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United States v. Zamiar

United States District Court, N.D. Illinois, Eastern Division

May 19, 2015

UNITED STATES OF AMERICA,
v.
STEVEN G. ZAMIAR,

MEMORANDUM OPINION AND ORDER

SHARON JOHNSON COLEMAN, District Judge.

Defendant, Steven G. Zamiar, moves for a new trial [75] pursuant to Federal Rule of Criminal Procedure 33, asserting that the Court denied Zamiar a fair trial by restricting the evidence, by allowing improper argument by the prosecution in closing, and erroneously instructing the jury on the elements of the offense. For the reasons stated herein, the Court denies the motion.

Background

On December 12, 2013, the grand jury returned a two count indictment charging Steven G. Zamiar with violations of 18 U.S.C. ยง 242 in two unrelated incidents. This Court granted the defendant's motion to sever the two counts and the government elected to proceed to trial on Count II first. Count II of the indictment charges that Zamiar violated James Snyder's civil rights by striking him repeatedly with a metal police baton, or an asp, in the head and back during a chase. The jury returned a verdict of guilty on Count II following the trial that began December 15, 2014.

The incident in question occurred in the early hours of November 24, 2011, while Zamiar was the Deputy Chief of the Midlothian Police Department. James Snyder was at Durbin's Bar in Midlothian, Illinois, on the evening of November 23, 2011, with his girlfriend. Zamiar was conducting surveillance of Durbin's from across the street when a large crowd of people gathered. Zamiar called to fellow Midlothian Police that there was a fight at Durbin's. Zamiar then drove over to Durbin's, parked his car, and walked through the parking lot of a donut shop adjacent to Durbin's. Zamiar was dressed in plain clothes, when he approached Snyder in the donut shop parking lot he did not show his badge or otherwise identify himself as a police officer. Snyder turned and ran when Zamiar drew his baton. As Snyder ran, Zamiar struck him several times with the baton.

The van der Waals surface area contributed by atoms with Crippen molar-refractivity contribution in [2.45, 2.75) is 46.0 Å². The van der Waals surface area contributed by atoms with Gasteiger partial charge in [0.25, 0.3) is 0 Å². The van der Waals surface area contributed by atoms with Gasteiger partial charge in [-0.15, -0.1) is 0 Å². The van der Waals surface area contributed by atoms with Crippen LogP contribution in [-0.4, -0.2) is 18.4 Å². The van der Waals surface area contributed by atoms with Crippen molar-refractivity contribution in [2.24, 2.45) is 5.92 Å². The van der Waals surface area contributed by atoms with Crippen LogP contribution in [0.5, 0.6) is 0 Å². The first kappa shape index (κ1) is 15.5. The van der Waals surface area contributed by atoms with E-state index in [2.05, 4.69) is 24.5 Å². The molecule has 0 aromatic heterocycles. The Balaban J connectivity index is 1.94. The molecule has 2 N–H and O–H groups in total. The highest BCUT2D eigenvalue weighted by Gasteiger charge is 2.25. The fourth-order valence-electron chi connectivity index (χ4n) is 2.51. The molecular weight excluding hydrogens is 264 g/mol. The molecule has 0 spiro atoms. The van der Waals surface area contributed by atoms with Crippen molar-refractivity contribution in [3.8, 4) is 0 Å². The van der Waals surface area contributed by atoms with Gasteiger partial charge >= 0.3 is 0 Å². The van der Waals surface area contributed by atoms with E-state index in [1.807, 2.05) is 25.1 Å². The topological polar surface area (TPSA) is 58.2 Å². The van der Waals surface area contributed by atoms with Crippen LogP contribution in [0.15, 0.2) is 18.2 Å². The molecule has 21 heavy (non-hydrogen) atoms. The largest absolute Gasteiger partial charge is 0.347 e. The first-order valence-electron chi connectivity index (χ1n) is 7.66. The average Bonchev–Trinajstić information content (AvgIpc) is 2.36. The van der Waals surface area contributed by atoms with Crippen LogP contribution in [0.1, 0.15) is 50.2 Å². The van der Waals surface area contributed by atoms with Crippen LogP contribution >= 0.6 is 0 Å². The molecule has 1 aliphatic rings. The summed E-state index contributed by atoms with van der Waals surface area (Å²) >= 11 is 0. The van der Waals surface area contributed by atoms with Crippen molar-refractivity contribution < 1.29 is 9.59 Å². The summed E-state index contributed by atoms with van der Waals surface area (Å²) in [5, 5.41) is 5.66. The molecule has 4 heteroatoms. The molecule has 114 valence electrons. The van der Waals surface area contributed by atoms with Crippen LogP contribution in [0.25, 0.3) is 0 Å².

Legal Standard

Federal Rule of Criminal Procedure 33 provides that, "[u]pon the defendant's motion, the court may vacate any judgment and grant a new trial if the interest of justice so requires." Fed. R. Crim. P. 33(a). We "approach such motions with great caution and are wary of second-guessing the determinations of both judge and jury." United States v. Westmoreland, 712 F.3d 1066, 1072 (7th Cir. 2013) (quoting United States v. McGee, 408 F.3d 966, 979 (7th Cir. 2005)). "The court should grant a motion for a new trial only if the evidence preponderate[s] heavily against the verdict, such that it would be a miscarriage of justice to let the verdict stand.'" United States v. Swan, 486 F.3d 260, 266 (7th Cir. 2007) (quoting United States v. Reed, 875 F.2d 107, 113 (7th Cir. 1989)).

Discussion

Zamiar moves for a new trial on three major bases: first, that the Court's pre-trial and trial rulings denied Zamiar his Fifth and Sixth Amendment right to present his defense; second, that Zamiar was denied a fair trial by the prosecutor's improper statements in closing argument; and, third, that the Court committed plain error in the jury instructions by failing to charge that willfulness is an element of the offense or to define that special term. The Court will address each argument in turn.

1. Fifth and Sixth Amendment Right to Present a Defense